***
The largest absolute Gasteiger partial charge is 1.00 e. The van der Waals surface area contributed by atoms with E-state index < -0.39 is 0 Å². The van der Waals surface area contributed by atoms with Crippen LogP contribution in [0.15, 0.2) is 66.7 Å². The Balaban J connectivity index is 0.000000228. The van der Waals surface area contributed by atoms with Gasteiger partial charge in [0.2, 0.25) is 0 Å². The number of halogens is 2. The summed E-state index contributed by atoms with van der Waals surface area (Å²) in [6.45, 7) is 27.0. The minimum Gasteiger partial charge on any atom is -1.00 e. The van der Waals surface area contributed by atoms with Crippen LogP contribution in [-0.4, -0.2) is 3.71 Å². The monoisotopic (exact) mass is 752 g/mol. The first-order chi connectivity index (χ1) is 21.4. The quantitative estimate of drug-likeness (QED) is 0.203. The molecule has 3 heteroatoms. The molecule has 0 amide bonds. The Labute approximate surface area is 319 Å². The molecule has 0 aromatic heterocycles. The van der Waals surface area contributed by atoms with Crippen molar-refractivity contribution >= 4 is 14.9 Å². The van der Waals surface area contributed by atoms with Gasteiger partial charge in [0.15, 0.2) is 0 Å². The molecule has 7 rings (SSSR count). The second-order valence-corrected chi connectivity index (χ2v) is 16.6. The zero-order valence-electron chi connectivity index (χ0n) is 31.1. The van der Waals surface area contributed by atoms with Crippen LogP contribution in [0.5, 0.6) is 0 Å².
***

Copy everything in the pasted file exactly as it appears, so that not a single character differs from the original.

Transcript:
The largest absolute Gasteiger partial charge is 1.00 e. The van der Waals surface area contributed by atoms with E-state index < -0.39 is 0 Å². The van der Waals surface area contributed by atoms with Crippen LogP contribution in [0.15, 0.2) is 66.7 Å². The Balaban J connectivity index is 0.000000228. The van der Waals surface area contributed by atoms with Gasteiger partial charge in [0.2, 0.25) is 0 Å². The number of halogens is 2. The summed E-state index contributed by atoms with van der Waals surface area (Å²) in [6.45, 7) is 27.0. The minimum Gasteiger partial charge on any atom is -1.00 e. The van der Waals surface area contributed by atoms with Crippen LogP contribution in [-0.4, -0.2) is 3.71 Å². The monoisotopic (exact) mass is 752 g/mol. The first-order chi connectivity index (χ1) is 21.4. The quantitative estimate of drug-likeness (QED) is 0.203. The molecule has 3 heteroatoms. The molecule has 0 amide bonds. The Labute approximate surface area is 319 Å². The molecule has 0 aromatic heterocycles. The van der Waals surface area contributed by atoms with Crippen molar-refractivity contribution >= 4 is 14.9 Å². The van der Waals surface area contributed by atoms with Gasteiger partial charge in [0.15, 0.2) is 0 Å². The molecule has 7 rings (SSSR count). The second-order valence-corrected chi connectivity index (χ2v) is 16.6. The zero-order valence-electron chi connectivity index (χ0n) is 31.1. The van der Waals surface area contributed by atoms with Crippen LogP contribution in [0.5, 0.6) is 0 Å².